• Bloomberg statistics on global maritime exports (published weekly, usually Tuesdays)
  • Finance Ministry data on the average price for Urals (published twice a month)

Money, markets and investment

The fall in Russia’s revenues from oil and gas exports could yet accelerate. That would lead to a budget deficit, which would have to be plugged either by drawing on the National Wealth Fund (NWF) or through loans – the sale of government bonds (OFZ) on the market. The major purchasers of OFZ are big banks, which late last year were borrowing a record 1.39 trillion rubles ($20 billion) from the Central Bank via repo auctions.

Before the war, Russia had a “budget rule” that — at least on paper — ensures the NWF is topped up with oil and gas windfall money. While this was scrapped last year, it has now been resurrected. However, so far this year, the Finance Ministry has not been sending money to the fund. Instead, it is selling Chinese yuan from the NWF to smooth over currency fluctuations.

The best sources of information on money movement in Russia are: OFZ auctions; market operations implemented under “the budget rule”; and daily Central Bank numbers on liquidity formation and monetary aggregates.

“Both the sale of OFZ and the sale of yuan from the reserves will lead to the creation of new rubles – de facto monetary emission,” said Korzhenevsky. “These rubles are falling into a low-performance economy where there is a structural imbalance between supply and demand.”

Russia’s relations with the wider world are reflected in the balance of payments. Right now, it appears to be in good shape: the current account surplus almost doubled last year to $227.4 billion. But the devil is in the details. Last year’s record surplus was due to trade and when it came to finance, Russia was $55 billion in the red. Moreover, by the end of the year, Russia’s balance of trade surplus was in decline ($17.1 billion in October, $10.3 billion in November and $1.7 billion in December). Since then, the price of Urals crude has dropped still further. “If the discount [to Brent] does not decrease, we can count on exports falling to 2016/17 levels in 2023 — i.e. to  about $370 billion a year,” estimated the Cold Calculation economic analysis Telegram channel. In that case, 2023 would bring a significant reduction in the current account surplus as exports decline, imports recover and capital outflow continues. That combination would contribute to a weakening ruble.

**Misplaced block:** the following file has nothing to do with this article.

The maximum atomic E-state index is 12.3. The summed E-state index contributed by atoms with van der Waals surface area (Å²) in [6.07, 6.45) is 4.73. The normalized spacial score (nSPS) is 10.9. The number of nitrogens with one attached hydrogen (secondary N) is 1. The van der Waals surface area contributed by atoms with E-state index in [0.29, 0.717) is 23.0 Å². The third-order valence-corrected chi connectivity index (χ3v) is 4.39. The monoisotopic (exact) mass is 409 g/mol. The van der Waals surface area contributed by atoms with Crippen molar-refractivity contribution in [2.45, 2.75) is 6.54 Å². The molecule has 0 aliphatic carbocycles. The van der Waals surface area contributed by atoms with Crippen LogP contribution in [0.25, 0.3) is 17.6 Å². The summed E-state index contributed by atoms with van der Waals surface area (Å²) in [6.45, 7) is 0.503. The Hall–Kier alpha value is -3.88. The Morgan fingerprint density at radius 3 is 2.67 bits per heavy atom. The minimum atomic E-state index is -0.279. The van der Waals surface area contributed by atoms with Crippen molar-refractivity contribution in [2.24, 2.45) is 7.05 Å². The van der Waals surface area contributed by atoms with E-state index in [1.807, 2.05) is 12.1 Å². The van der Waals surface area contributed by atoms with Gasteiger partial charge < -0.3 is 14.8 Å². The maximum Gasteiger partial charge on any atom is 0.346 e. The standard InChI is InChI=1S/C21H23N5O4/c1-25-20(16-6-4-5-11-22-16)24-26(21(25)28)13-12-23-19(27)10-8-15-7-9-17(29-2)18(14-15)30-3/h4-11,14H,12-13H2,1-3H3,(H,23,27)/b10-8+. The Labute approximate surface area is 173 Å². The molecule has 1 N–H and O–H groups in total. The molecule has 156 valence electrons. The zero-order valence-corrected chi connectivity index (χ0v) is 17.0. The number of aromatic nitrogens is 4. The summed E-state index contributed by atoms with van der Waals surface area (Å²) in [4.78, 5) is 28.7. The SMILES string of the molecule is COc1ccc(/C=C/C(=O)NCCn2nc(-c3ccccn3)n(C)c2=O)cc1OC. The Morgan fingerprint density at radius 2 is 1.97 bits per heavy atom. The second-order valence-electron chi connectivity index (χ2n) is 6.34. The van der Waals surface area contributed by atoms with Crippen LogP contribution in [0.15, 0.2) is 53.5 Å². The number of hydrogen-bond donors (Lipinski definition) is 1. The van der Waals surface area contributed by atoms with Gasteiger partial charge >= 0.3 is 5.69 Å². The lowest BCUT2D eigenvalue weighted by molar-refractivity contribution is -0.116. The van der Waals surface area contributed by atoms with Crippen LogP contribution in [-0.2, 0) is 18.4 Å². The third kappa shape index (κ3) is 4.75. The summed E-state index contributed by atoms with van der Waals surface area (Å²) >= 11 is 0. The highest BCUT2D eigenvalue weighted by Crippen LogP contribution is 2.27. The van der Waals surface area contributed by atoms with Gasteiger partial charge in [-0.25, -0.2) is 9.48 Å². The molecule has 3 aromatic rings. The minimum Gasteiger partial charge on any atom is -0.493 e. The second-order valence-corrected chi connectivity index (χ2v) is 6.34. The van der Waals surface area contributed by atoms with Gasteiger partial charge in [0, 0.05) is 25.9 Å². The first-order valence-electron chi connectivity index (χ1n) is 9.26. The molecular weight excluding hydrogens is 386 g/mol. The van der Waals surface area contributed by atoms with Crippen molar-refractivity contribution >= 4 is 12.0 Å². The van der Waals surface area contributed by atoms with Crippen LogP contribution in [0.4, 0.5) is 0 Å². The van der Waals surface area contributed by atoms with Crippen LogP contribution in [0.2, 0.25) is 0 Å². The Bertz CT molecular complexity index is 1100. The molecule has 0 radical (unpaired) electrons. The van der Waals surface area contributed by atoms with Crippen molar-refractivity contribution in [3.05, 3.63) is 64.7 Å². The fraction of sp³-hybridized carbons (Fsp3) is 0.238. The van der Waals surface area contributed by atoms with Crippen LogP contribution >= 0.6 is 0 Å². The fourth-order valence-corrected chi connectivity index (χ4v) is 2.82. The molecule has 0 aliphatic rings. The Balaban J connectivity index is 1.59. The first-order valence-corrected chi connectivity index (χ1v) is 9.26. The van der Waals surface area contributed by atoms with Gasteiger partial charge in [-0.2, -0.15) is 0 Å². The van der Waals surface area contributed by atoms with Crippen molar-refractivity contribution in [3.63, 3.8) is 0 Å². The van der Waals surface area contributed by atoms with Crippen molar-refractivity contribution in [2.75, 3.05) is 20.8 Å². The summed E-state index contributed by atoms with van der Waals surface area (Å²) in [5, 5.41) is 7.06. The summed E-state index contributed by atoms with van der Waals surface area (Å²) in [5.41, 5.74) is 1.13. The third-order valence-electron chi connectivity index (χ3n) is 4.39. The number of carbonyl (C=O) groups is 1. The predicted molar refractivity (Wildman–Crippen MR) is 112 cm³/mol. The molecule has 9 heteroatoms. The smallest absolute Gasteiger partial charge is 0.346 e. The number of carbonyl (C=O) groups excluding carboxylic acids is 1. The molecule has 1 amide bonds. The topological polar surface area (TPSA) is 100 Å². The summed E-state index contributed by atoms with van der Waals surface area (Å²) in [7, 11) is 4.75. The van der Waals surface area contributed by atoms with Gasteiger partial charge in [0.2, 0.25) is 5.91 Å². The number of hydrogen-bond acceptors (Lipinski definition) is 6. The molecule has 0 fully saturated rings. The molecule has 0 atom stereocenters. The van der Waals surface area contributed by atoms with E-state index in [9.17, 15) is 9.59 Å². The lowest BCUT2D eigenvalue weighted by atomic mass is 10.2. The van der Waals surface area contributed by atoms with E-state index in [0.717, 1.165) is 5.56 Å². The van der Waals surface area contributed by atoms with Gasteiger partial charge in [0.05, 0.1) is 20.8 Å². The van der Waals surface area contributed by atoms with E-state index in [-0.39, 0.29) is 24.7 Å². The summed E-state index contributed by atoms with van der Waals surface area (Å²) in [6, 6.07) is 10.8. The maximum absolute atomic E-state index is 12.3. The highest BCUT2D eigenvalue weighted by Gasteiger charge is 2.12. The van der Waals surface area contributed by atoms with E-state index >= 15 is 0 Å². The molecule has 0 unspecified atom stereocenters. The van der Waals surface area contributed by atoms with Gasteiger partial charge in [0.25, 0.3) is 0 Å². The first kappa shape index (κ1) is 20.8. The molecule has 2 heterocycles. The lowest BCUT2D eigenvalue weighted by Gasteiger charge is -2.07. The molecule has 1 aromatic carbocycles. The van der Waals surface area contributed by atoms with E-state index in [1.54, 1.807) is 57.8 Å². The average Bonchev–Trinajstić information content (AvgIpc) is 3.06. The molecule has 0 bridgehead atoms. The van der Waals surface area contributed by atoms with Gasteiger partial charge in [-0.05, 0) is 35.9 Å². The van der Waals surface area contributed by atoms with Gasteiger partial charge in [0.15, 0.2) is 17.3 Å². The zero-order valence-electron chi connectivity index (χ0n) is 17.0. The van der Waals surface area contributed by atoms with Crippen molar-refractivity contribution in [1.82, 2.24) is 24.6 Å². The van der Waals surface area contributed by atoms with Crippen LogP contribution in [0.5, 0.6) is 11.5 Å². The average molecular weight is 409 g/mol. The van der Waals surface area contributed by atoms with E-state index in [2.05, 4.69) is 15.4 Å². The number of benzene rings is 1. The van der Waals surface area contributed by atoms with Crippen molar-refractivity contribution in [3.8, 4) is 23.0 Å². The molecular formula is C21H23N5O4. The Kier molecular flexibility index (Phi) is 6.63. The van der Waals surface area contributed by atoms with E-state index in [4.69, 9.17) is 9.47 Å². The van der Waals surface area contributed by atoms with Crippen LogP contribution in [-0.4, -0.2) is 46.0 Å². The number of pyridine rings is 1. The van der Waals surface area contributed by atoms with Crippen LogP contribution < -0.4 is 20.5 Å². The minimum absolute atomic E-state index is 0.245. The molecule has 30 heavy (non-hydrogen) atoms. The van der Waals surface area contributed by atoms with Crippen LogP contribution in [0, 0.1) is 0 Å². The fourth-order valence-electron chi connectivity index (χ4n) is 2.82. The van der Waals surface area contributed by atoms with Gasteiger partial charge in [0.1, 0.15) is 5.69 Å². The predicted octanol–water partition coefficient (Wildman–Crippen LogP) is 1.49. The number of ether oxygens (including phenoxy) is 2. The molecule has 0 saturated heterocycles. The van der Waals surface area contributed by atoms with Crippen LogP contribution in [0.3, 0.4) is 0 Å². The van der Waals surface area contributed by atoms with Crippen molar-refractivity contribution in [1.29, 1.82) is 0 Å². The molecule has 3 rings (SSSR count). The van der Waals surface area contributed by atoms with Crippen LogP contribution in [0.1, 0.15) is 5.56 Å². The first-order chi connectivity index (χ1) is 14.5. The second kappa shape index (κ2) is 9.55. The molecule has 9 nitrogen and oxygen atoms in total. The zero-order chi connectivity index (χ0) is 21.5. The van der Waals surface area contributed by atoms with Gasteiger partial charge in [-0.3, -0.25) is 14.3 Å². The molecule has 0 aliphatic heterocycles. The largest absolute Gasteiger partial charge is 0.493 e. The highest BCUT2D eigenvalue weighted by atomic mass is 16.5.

What to look at:

Why the world should care

Above all, statistical censorship damages the efficiency of government: there is no free flow of information between departments and, as a result, officials find it difficult to grasp the full picture. The lack of information also increases the uncertainty for Russian business. And this is reflected in the speed and accuracy of decision-making.

For analysts and observers, there is still sufficient information to be able to monitor the state of the Russian economy. What can be seen does not inspire optimism. And we hope that the Russian authorities are not tempted to falsify the figures to provide a pretty picture for voters ahead of the 2024 elections — a practice that was standard in the Soviet Union.

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Dear readers,

The war has completely changed our lives and our work. Journalists in Russia now face greater risks than ever before. Repressive new laws threaten up to 15 years in jail for objective reporting. More and more people — including the founder and editor-in-chief of The Bell — find themselves listed as “foreign agents.”

The Bell has never hidden its content behind a paywall or asked readers for money. We have always paid our way. However, in the new political climate, Russian independent media can no longer raise money through advertising. Our business model is in ruins.

We don’t want to have to charge a fee for our newsletters. However, if The Bell is to continue its work, we need your support.